(German, 1883–1970) was a painter, and one of the founders of the German Expressionist group Die Brücke (literally, the bridge
). During the early 1900s, Heckel and other members of Die Brücke sought to create a link between the work of Edvard Munch
and the modern Expressionist paintings. Other founding members of the group included Fritz Bleyl
, Ernst Ludwig Kirchner
, and Karl Schmidt-Rottluff
. Like many other Expressionist artists, Heckel used print as a way of making works quickly and cheaply. During World War II, Heckel was prohibited from holding public exhibitions by the Nazi party, who viewed the work as degenerate, and, by 1944, most of Heckel’s work had been destroyed. After the fall of the Third Reich, Heckel took a job teaching at the Karlsruhe Academy in Gaienhoften, Germany. He continued painting until his death in 1970.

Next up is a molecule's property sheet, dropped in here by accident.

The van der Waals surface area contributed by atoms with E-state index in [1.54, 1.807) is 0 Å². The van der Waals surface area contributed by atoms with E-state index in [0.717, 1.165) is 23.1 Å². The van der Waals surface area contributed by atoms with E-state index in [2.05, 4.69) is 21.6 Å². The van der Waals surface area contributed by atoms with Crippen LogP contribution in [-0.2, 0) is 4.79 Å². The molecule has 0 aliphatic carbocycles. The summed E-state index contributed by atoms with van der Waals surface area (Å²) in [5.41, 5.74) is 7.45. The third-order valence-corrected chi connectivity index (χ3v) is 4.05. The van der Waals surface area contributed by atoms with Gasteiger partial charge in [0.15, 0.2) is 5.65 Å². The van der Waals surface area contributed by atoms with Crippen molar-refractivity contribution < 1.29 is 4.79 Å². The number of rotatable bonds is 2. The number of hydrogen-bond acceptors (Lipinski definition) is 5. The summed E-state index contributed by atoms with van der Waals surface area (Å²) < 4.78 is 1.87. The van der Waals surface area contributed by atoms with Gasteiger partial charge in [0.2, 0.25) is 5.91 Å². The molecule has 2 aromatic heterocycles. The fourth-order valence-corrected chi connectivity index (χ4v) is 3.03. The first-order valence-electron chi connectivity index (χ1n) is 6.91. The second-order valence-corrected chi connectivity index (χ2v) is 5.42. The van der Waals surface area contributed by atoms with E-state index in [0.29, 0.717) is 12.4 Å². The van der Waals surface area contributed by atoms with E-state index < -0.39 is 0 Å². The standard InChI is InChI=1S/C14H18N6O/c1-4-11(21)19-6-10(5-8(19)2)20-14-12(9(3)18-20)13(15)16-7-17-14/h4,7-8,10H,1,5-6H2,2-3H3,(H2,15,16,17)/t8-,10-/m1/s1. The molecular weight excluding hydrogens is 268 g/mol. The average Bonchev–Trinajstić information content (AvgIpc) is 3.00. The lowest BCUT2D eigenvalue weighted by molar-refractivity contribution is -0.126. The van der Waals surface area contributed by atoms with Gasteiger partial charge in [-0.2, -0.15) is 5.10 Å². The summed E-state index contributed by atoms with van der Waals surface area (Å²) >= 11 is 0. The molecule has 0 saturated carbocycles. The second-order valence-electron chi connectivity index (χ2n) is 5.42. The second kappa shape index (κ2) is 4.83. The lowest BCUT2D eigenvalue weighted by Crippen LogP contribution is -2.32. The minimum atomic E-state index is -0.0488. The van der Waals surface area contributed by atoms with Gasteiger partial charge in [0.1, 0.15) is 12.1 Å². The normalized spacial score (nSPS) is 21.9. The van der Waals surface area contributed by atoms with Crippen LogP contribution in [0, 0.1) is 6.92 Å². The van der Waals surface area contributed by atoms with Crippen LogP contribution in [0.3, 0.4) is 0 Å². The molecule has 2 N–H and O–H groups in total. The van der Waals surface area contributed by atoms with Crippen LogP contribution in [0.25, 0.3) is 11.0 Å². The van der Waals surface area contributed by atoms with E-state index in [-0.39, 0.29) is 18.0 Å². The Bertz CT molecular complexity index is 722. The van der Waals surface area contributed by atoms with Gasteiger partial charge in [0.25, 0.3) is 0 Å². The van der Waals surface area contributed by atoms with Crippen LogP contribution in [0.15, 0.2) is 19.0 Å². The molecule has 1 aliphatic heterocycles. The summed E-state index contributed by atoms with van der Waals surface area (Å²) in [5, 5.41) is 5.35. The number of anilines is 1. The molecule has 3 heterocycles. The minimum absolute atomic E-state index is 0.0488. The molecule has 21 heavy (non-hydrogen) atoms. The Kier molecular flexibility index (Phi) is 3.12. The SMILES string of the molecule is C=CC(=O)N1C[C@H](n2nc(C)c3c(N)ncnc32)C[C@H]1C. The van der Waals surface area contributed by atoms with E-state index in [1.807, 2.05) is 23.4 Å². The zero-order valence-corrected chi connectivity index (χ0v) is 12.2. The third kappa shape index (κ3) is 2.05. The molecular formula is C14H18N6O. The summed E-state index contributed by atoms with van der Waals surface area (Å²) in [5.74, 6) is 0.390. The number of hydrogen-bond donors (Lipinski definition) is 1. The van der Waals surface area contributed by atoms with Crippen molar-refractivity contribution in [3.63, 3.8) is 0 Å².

Between 2004 and 2005, a retrospective exhibition, Erich Heckel—His Work in the 1920s
was held at the Brücke Museum in Berlin, Germany. Today, his works can be found in international collections around the world, such as the Art Institute of Chicago, the Dallas Museum of Art, the Folkwang Museum in Germany, and the Thyssen-Bornemisza Museum in Spain, among others.